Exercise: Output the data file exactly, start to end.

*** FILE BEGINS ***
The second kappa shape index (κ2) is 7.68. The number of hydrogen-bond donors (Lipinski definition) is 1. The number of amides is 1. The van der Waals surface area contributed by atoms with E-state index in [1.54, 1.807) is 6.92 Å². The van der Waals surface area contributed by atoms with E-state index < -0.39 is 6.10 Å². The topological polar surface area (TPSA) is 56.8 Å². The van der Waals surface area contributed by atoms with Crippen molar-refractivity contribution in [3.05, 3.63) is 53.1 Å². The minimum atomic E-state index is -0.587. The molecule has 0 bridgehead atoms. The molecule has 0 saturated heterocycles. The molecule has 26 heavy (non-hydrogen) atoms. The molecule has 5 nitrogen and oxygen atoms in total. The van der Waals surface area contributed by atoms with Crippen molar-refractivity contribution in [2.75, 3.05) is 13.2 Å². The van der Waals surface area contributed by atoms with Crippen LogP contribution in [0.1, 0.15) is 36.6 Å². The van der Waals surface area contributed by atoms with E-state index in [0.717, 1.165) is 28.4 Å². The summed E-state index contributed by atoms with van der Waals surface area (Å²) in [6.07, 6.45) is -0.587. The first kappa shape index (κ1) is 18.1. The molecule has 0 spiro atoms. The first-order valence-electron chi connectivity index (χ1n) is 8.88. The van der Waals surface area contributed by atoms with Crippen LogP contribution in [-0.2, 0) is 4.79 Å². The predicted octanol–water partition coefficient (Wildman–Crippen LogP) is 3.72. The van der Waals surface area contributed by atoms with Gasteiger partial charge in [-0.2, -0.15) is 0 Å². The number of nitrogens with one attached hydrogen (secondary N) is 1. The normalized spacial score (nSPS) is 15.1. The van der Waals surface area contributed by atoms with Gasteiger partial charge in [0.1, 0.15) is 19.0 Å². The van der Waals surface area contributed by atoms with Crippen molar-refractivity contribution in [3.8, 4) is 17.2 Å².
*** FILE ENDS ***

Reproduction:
The second kappa shape index (κ2) is 7.68. The number of hydrogen-bond donors (Lipinski definition) is 1. The number of amides is 1. The van der Waals surface area contributed by atoms with E-state index in [1.54, 1.807) is 6.92 Å². The van der Waals surface area contributed by atoms with E-state index < -0.39 is 6.10 Å². The topological polar surface area (TPSA) is 56.8 Å². The van der Waals surface area contributed by atoms with Crippen molar-refractivity contribution in [3.05, 3.63) is 53.1 Å². The minimum atomic E-state index is -0.587. The molecule has 0 bridgehead atoms. The molecule has 0 saturated heterocycles. The molecule has 26 heavy (non-hydrogen) atoms. The molecule has 5 nitrogen and oxygen atoms in total. The van der Waals surface area contributed by atoms with Crippen molar-refractivity contribution in [2.75, 3.05) is 13.2 Å². The van der Waals surface area contributed by atoms with Crippen LogP contribution in [0.1, 0.15) is 36.6 Å². The van der Waals surface area contributed by atoms with E-state index in [0.717, 1.165) is 28.4 Å². The summed E-state index contributed by atoms with van der Waals surface area (Å²) in [6.07, 6.45) is -0.587. The first kappa shape index (κ1) is 18.1. The molecule has 0 spiro atoms. The first-order valence-electron chi connectivity index (χ1n) is 8.88. The van der Waals surface area contributed by atoms with Crippen LogP contribution in [-0.2, 0) is 4.79 Å². The predicted octanol–water partition coefficient (Wildman–Crippen LogP) is 3.72. The van der Waals surface area contributed by atoms with Gasteiger partial charge in [-0.2, -0.15) is 0 Å². The number of nitrogens with one attached hydrogen (secondary N) is 1. The normalized spacial score (nSPS) is 15.1. The van der Waals surface area contributed by atoms with Gasteiger partial charge in [0.1, 0.15) is 19.0 Å². The van der Waals surface area contributed by atoms with Crippen molar-refractivity contribution in [3.8, 4) is 17.2 Å².